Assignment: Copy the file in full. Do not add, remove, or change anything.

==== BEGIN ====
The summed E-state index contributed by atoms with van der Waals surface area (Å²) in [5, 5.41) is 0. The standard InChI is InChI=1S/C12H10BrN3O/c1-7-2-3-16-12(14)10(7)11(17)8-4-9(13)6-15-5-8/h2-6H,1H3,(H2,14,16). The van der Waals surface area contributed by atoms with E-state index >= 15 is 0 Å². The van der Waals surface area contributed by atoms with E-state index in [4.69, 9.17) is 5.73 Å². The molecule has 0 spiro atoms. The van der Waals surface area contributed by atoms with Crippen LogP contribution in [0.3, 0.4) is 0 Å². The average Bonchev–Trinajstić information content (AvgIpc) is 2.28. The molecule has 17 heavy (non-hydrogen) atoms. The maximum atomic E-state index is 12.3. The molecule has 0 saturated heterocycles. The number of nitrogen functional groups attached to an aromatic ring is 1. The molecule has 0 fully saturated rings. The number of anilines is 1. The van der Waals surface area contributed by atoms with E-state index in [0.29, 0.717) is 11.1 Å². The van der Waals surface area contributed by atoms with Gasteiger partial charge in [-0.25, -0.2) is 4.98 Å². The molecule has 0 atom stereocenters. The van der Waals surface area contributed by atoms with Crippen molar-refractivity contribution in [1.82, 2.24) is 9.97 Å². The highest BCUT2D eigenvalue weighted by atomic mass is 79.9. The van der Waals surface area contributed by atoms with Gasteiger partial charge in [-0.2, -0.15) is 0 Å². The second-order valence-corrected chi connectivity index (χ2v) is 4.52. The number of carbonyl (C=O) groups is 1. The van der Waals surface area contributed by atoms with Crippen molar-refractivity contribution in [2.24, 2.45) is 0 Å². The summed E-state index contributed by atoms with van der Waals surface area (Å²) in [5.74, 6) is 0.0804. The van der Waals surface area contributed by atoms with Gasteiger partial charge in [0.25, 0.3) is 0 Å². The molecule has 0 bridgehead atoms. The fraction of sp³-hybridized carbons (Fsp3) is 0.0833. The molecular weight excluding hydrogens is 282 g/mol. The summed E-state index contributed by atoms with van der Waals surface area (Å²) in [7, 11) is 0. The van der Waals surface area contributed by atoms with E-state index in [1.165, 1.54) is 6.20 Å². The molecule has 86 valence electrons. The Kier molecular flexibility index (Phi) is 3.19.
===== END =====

The summed E-state index contributed by atoms with van der Waals surface area (Å²) in [5, 5.41) is 0. The standard InChI is InChI=1S/C12H10BrN3O/c1-7-2-3-16-12(14)10(7)11(17)8-4-9(13)6-15-5-8/h2-6H,1H3,(H2,14,16). The van der Waals surface area contributed by atoms with E-state index >= 15 is 0 Å². The van der Waals surface area contributed by atoms with E-state index in [4.69, 9.17) is 5.73 Å². The molecule has 0 spiro atoms. The van der Waals surface area contributed by atoms with Crippen LogP contribution in [0.3, 0.4) is 0 Å². The average Bonchev–Trinajstić information content (AvgIpc) is 2.28. The molecule has 17 heavy (non-hydrogen) atoms. The maximum atomic E-state index is 12.3. The molecule has 0 saturated heterocycles. The number of nitrogen functional groups attached to an aromatic ring is 1. The molecule has 0 fully saturated rings. The number of anilines is 1. The van der Waals surface area contributed by atoms with E-state index in [0.29, 0.717) is 11.1 Å². The van der Waals surface area contributed by atoms with Gasteiger partial charge in [-0.25, -0.2) is 4.98 Å². The molecule has 0 atom stereocenters. The van der Waals surface area contributed by atoms with Crippen molar-refractivity contribution in [1.82, 2.24) is 9.97 Å². The highest BCUT2D eigenvalue weighted by atomic mass is 79.9. The van der Waals surface area contributed by atoms with Gasteiger partial charge in [-0.2, -0.15) is 0 Å². The second-order valence-corrected chi connectivity index (χ2v) is 4.52. The number of carbonyl (C=O) groups is 1. The van der Waals surface area contributed by atoms with Crippen molar-refractivity contribution in [2.24, 2.45) is 0 Å². The summed E-state index contributed by atoms with van der Waals surface area (Å²) in [5.74, 6) is 0.0804. The van der Waals surface area contributed by atoms with Gasteiger partial charge in [0.25, 0.3) is 0 Å². The molecule has 0 bridgehead atoms. The fraction of sp³-hybridized carbons (Fsp3) is 0.0833. The molecular weight excluding hydrogens is 282 g/mol. The summed E-state index contributed by atoms with van der Waals surface area (Å²) in [7, 11) is 0. The van der Waals surface area contributed by atoms with E-state index in [1.165, 1.54) is 6.20 Å². The molecule has 86 valence electrons. The Kier molecular flexibility index (Phi) is 3.19.